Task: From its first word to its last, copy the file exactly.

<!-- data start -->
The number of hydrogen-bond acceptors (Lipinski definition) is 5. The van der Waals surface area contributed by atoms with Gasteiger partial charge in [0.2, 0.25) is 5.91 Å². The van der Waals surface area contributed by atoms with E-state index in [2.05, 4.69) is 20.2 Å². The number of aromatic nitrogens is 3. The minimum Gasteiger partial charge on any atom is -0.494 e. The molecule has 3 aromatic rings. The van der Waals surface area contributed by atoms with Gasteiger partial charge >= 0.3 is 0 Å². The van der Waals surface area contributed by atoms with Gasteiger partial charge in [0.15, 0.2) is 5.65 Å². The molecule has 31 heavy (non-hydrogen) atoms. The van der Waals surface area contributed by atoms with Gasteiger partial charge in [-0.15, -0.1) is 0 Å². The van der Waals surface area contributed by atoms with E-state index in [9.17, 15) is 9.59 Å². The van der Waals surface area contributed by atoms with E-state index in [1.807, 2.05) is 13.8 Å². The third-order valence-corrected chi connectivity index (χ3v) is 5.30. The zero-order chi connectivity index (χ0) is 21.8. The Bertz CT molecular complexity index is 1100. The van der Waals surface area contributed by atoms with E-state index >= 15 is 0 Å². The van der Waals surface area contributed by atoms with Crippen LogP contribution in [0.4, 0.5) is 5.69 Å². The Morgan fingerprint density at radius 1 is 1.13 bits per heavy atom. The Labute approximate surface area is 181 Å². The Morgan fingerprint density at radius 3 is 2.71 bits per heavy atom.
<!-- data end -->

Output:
The number of hydrogen-bond acceptors (Lipinski definition) is 5. The van der Waals surface area contributed by atoms with Gasteiger partial charge in [0.2, 0.25) is 5.91 Å². The van der Waals surface area contributed by atoms with E-state index in [2.05, 4.69) is 20.2 Å². The number of aromatic nitrogens is 3. The minimum Gasteiger partial charge on any atom is -0.494 e. The molecule has 3 aromatic rings. The van der Waals surface area contributed by atoms with Gasteiger partial charge >= 0.3 is 0 Å². The van der Waals surface area contributed by atoms with Gasteiger partial charge in [0.15, 0.2) is 5.65 Å². The molecule has 31 heavy (non-hydrogen) atoms. The van der Waals surface area contributed by atoms with Gasteiger partial charge in [-0.15, -0.1) is 0 Å². The van der Waals surface area contributed by atoms with E-state index in [9.17, 15) is 9.59 Å². The van der Waals surface area contributed by atoms with E-state index in [1.807, 2.05) is 13.8 Å². The third-order valence-corrected chi connectivity index (χ3v) is 5.30. The zero-order chi connectivity index (χ0) is 21.8. The Bertz CT molecular complexity index is 1100. The van der Waals surface area contributed by atoms with E-state index >= 15 is 0 Å². The van der Waals surface area contributed by atoms with Crippen LogP contribution in [0.4, 0.5) is 5.69 Å². The Morgan fingerprint density at radius 1 is 1.13 bits per heavy atom. The Labute approximate surface area is 181 Å². The Morgan fingerprint density at radius 3 is 2.71 bits per heavy atom.